I was struck by the presentation of Pipop Udorn, vice rector for academic affairs of Thammasat University—one of the three best universities (the other two being Chulalongkorn and Mahidol) in Thailand—which has entrance exams that do not just emphasize academics but also such domains as “modern world literacy,” logical and critical thinking, commitment to democracy and justice, and communication skills. Once a student is admitted to Thammasat, there are ways to have him continue with “self-development.”

I thought of how their program reflects Thammasat’s own commitment to compassion, as well becoming a venue for students to develop compassion and other soft skills that will make them leaders.

Engaging the world

Compassion’s contribution to leadership may sound lofty but it’s really very practical.  You cannot have leaders who don’t even know there is a world outside of the campus, or home.  Professor Pipop flashed a cartoon showing a young person in front of a computer screen that read “Facebook.”  At the door were people staring in and the caption read, “I am trying to add more friends.”  A second cartoon had the same picture with the caption, “I am trying to add more friends.”

Compassion does not end with awareness. There has to be the willingness to engage that world, to empathize. Later today, I attended a university awarding ceremony, a new one we just created this year, recognizing excellence in extension services. This is aligning UP with our mandate, which covers teaching, research and public service.  We’ve had awards for the first two domains, but not a separate tribute for extension, which tends to be seen by universities as extracurricular.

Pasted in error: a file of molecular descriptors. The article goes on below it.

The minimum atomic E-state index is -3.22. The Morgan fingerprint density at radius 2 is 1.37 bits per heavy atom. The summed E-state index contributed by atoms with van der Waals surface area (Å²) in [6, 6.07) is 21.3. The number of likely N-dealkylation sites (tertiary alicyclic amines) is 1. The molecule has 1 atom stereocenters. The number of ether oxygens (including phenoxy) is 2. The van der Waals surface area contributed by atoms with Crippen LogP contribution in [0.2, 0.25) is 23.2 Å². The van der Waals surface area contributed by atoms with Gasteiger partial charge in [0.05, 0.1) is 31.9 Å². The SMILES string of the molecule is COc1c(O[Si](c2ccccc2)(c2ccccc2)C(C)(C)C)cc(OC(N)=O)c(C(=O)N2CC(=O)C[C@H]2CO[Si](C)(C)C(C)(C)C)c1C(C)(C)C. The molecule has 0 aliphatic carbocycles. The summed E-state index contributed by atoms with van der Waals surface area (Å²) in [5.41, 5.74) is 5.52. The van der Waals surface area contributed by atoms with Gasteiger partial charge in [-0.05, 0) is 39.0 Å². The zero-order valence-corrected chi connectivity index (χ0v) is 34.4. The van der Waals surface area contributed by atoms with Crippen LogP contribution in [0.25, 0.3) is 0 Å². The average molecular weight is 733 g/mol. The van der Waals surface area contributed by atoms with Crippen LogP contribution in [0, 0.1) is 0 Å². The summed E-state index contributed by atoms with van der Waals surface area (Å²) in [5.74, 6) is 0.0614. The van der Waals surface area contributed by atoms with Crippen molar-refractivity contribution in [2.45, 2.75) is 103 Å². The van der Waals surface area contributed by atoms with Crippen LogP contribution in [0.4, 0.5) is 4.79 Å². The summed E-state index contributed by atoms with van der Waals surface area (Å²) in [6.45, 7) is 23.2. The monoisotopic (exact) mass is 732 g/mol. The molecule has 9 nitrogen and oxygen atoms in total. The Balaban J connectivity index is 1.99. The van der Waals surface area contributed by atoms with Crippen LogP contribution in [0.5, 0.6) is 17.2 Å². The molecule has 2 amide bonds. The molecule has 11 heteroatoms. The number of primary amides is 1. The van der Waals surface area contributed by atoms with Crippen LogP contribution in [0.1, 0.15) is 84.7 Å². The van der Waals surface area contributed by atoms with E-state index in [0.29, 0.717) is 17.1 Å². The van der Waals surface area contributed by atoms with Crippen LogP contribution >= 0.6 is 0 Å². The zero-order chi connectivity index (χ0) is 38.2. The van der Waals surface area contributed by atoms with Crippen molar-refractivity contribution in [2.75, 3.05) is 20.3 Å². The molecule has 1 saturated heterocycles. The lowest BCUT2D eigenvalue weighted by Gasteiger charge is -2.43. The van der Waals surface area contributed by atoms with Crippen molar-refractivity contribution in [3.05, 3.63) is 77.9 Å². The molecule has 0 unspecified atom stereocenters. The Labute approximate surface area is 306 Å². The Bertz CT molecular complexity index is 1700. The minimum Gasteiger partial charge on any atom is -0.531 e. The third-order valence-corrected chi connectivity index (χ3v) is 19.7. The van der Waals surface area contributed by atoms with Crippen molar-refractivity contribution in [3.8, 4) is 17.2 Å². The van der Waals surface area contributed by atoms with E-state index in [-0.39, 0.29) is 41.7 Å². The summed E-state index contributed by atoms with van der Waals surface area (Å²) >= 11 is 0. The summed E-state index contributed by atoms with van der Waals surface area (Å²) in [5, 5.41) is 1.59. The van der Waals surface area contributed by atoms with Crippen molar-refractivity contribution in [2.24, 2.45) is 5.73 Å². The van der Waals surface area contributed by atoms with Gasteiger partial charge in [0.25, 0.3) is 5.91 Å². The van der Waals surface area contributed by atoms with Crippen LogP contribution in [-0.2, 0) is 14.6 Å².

Starting this year we’re allowing faculty to claim credit loads for extension work, with some clear criteria. We’re not referring to dole-out activities. Instead, we want to recognize extension work that has longer term goals to uplift people’s lives and, again, helping people to help themselves.

We gave citations to Project Noah, which monitors and provides early warnings for natural disasters.  We also cited DZUP, a radio station where UP faculty and students are given allotted time slots to link the academe to real world problems. The awards went to various educational initiatives: Project Kapnayan  to make chemistry a more pleasant learning experience (with T-shirts that read “Try to be part of the solution), math and science materials from the National Institute for Science and Mathematics Education Development, three projects from the Sentro ng Wikang Filipino to promote Filipino, and translations of foreign literature to Filipino.

I particularly liked the Asian Institute of Tourism’s Buklod Bohol, where faculty and students went to Bohol after the big earthquake there, to work with communities to retell their stories and rebuild their lives.  The other project that especially impressed me was the Geography Field School of the College of Social Sciences and Philosophy, where again faculty and students work with local government units to help in collecting data that can be used for development planning.  That field school has worked in Albay, Quezon, Ilocos Norte, Benguet, Antique and Camarines Norte.

These were the winning projects but I know of many more that could have been awarded. Together, they are redefining what extension is—and the word compassion, making it part of university life and, I hope as the students graduate, our national life.